When Capital for Merchants LLC launched in 2005, the North American Bancard subsidiary joined other early pioneers in the merchant cash advance movement. A decade later, thanks to advances in technology, much of the application process has been streamlined through automation; approvals occur within 24 hours and funding in about 72 hours, in most cases.
According to CFM, its average loss rate runs 7.2 percent, compared with 11 to 12 percent, which is average for most MCA companies. "We have very skilled underwriters that have been on this course for 10 years," said Rhett Rowe, who joined CFM as President in June 2015. "We happen to have a very tenured underwriting staff."
How does all of this translate for merchants? For businesses that may not qualify for traditional loans, CFM primarily focuses on merchant categories classified as high-risk elsewhere. It targets bars, restaurants, automotive repair, beauty salons, barbershops, grocery stores, health and beauty spas, and limousine services, for example.
"Coming out of corporate banking after 25 years, and most recently three years in asset based lending, the thought was we're basically targeting companies that are on banks' restricted or prohibited lists," Rowe said. "What we offer is really short-term bridge financing in the form of a cash advance."
According to Rowe, CFM has expanded its funding size from $5,000 to $500,000, to upward of $1 million for U.S. based businesses, but the average ticket size is $31,400.
"We generally offer cash advances for up to 12 months, although we have the exception-based provision to go up to 18 months for the right type of opportunity," he said, noting that most of those exceptions apply to merchants already processing through North American Bancard. He noted that in these cases, CFM does a split of future credit card sales to pay down advances through cash flow.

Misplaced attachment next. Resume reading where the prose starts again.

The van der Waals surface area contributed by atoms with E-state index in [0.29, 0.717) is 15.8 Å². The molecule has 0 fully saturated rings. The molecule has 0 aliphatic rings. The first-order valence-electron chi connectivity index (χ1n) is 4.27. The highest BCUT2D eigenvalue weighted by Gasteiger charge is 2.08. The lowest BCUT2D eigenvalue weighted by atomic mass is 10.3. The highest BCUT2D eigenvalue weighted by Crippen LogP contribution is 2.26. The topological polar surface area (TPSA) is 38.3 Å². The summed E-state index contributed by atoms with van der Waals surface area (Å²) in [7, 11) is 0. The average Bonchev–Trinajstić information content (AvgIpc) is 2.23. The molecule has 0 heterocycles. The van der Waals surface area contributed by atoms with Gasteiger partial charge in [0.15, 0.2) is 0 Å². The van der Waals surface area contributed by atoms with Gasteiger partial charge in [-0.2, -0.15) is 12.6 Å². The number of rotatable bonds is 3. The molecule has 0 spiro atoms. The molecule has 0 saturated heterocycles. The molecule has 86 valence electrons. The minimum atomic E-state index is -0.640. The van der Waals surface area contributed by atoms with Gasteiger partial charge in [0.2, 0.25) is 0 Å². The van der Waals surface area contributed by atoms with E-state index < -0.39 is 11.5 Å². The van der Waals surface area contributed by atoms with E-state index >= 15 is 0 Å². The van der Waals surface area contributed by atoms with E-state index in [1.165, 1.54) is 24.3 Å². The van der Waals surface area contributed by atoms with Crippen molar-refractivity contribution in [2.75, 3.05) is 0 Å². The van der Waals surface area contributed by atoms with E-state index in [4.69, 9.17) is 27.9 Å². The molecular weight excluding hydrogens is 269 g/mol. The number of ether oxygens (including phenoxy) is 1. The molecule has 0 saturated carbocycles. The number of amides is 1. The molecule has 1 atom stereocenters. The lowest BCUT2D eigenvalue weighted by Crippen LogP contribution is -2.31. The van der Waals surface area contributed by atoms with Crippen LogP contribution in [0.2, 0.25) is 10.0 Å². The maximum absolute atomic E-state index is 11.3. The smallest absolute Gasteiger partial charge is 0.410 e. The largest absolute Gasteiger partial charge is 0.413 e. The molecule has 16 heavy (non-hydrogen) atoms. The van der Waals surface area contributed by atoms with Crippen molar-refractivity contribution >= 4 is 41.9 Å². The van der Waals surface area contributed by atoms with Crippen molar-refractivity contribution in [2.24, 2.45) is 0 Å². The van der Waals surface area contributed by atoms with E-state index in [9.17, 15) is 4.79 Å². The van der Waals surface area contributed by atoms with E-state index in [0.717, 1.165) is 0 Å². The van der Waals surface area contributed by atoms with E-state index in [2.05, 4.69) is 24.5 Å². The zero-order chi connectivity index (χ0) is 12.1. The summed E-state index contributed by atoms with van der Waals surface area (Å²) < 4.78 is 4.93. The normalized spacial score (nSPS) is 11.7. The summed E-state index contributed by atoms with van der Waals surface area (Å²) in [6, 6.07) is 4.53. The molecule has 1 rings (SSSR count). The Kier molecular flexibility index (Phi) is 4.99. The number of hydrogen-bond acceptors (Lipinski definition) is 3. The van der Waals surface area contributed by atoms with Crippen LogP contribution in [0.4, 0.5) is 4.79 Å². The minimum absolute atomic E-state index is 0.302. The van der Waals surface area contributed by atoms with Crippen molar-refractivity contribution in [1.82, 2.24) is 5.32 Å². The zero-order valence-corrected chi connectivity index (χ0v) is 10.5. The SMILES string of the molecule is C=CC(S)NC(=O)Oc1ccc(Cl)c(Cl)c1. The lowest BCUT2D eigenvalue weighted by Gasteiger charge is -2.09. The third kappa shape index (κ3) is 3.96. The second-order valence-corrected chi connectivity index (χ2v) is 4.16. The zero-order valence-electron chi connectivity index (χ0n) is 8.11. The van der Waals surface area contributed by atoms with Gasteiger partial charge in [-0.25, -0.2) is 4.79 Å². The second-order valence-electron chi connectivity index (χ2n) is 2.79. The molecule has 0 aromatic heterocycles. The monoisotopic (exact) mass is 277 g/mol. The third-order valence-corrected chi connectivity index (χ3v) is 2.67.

"Ninety percent of our business is outside of NAB at this point, in other words merchants that process through another company," Rowe said. In these situations, CFM reviews three to six months of bank statements to assess bank deposit volume, insufficient funds history and the relative consistency of deposit amounts made. Based on the merchant's monthly volume average, up to 140 percent of that amount can be funded as a cash advance, he said.
Since joining CFM, Rowe has reached out to a number of businesses and its monthly volumes have increased considerably. "We have a very high level of service," he said, likening it to a concierge type relationship with the merchants and ISOs it serves. "We take very good care of both merchants and ISOs to the degree that we have achieved an 80 percent renewal rate in our business," he added.
As of December 2015, CFM's ISO channel program offered an 8-2-8 commission structure, which breaks down to 8 percent upfront, 2 percent in residual and 8 percent on renewals, Rowe noted.
But that could change soon. He indicated that CFM would like to enhance earnings potential for its channel partners. In the future, CFM may also offer additional types of financing programs to assist merchants. Most importantly, guided by this former veteran of the banking industry, CFM believes it will flourish while traditional players remain on the sidelines about funding merchants that might some day become retail leaders.
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